Unfortunately, I had the kids with me and they said ‘Can we choose one?’

‘Sure’, I said, inwardly thinking ‘Noooooo! My colour scheme!’

I had planned a bright romp of pinks and oranges, but as it turned out – they chose OK. Not what I would have chosen, but okay…I’m not sure about M’s choice of BROWN (sigh)….but nor did I want to be a ‘Mommie Dearest’ kind of mother who says ‘Sure you can choose one, darling….NOOOO, NOT THAT ONE!!!!’


At $6 a pop, they cost a bit more than I had anticipated, so I am going to be on the look out for tuber-swaps next autumn.

So, anyway, as dahlias have names like roses, we have ‘Edinburgh’, ‘Sparkler’, ‘Nuit D’ete’, ‘Lucky Number’ and ‘Peaches’.

I chose the bottom row, Magnus chose the BROWN and Willoughby the orange. I am particularly excited to see ‘Edinburgh’ in bloom – I think it’s beautiful!


I hope hope hope they bloom big and busy and you can count on the fact there will be manifold photographs here if they do.



mycology walk

After I read that Emma had spotted an autumn toadstool on her walk, I had a yearning to go on a mushroom/toadstool hunt in the bush. So last Sunday I took my family out for a ramble around a bush track on the Woodville end of the Manawatu Gorge, looking out for autumnal fungi. I was not disappointed!



There were some wonderful red toadstools.

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Bright orange fungus:


Tiny ethereal mushrooms (hard to photograph! This one was not much bigger than a pea and I liked the way it was growing upwards towards the light from underneath a log.)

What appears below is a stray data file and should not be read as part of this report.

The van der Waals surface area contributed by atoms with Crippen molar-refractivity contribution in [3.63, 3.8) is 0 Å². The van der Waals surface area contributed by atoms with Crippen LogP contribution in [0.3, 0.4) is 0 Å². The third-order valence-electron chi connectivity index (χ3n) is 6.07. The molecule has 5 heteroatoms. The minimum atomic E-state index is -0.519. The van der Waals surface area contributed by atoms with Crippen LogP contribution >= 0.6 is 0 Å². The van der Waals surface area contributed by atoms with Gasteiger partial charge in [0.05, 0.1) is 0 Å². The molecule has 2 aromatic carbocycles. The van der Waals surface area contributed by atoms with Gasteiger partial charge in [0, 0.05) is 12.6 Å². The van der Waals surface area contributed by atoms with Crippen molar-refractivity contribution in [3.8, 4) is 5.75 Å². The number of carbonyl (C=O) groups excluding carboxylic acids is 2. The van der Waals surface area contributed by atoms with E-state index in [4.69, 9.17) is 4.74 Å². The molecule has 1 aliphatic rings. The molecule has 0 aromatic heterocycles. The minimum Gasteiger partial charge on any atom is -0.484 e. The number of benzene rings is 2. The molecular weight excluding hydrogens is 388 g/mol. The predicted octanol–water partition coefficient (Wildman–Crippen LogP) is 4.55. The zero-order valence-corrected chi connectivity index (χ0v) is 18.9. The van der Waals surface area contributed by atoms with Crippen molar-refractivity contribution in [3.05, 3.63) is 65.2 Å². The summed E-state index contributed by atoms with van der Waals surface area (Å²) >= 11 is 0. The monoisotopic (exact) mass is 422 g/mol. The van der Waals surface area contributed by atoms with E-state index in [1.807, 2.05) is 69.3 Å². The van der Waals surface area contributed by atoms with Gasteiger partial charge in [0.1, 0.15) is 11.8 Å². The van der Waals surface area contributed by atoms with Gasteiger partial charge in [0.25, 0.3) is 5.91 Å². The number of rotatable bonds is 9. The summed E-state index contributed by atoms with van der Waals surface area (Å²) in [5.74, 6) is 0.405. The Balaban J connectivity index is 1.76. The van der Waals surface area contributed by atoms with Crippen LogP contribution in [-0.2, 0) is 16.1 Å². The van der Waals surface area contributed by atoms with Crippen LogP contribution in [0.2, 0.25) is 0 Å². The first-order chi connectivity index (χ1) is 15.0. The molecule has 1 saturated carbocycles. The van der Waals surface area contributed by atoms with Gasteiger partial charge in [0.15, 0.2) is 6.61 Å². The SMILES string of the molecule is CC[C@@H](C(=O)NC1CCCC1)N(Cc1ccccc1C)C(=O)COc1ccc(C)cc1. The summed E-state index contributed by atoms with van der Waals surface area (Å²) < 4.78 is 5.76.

Warty armies of toadstools:

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Odd phallic looking ones with speckles:


I don’t know enough about wild mushrooms to know if any of these are edible, so I let them be and just took photographs.

After our walk, we stopped for a simple picnic of pikelets and feijoas.


Back home in the fridge was a package of field mushrooms my friend Nat had picked from her farm. I cooked them in garlic, onions and lots of green herbs, stirred in cream right at the end of cooking and ate it on pasta. Amazing.


And of course, I can’t go anywhere these days without spotting a dahlia:



dahlias of holloway road

I love the scrappy charm of Holloway Road in Aro Valley, Wellington. It has a long history – it’s one of the earliest settled streets of Wellington and it was a working class enclave from it’s beginning. The people with money settled in Karori and Thorndon, the workers settled in Holloway Road. I always try to make time for a walk along Holloway when I go to Wellington – I like to look at the ramshackle gardens and falling-down houses and then there is a gorgeous nature reserve at the end of the road, for that weird feeling of being in the wilds in the centre of the city.

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Last time I went, I found a few dahlias. The hot pink one was retina-searing bright, I spotted it from miles away.

The trees lean towards each other in the nature reserve, creating a natural archway. It’s very welcoming, like they are pulling you away from the concrete and back to the dirt.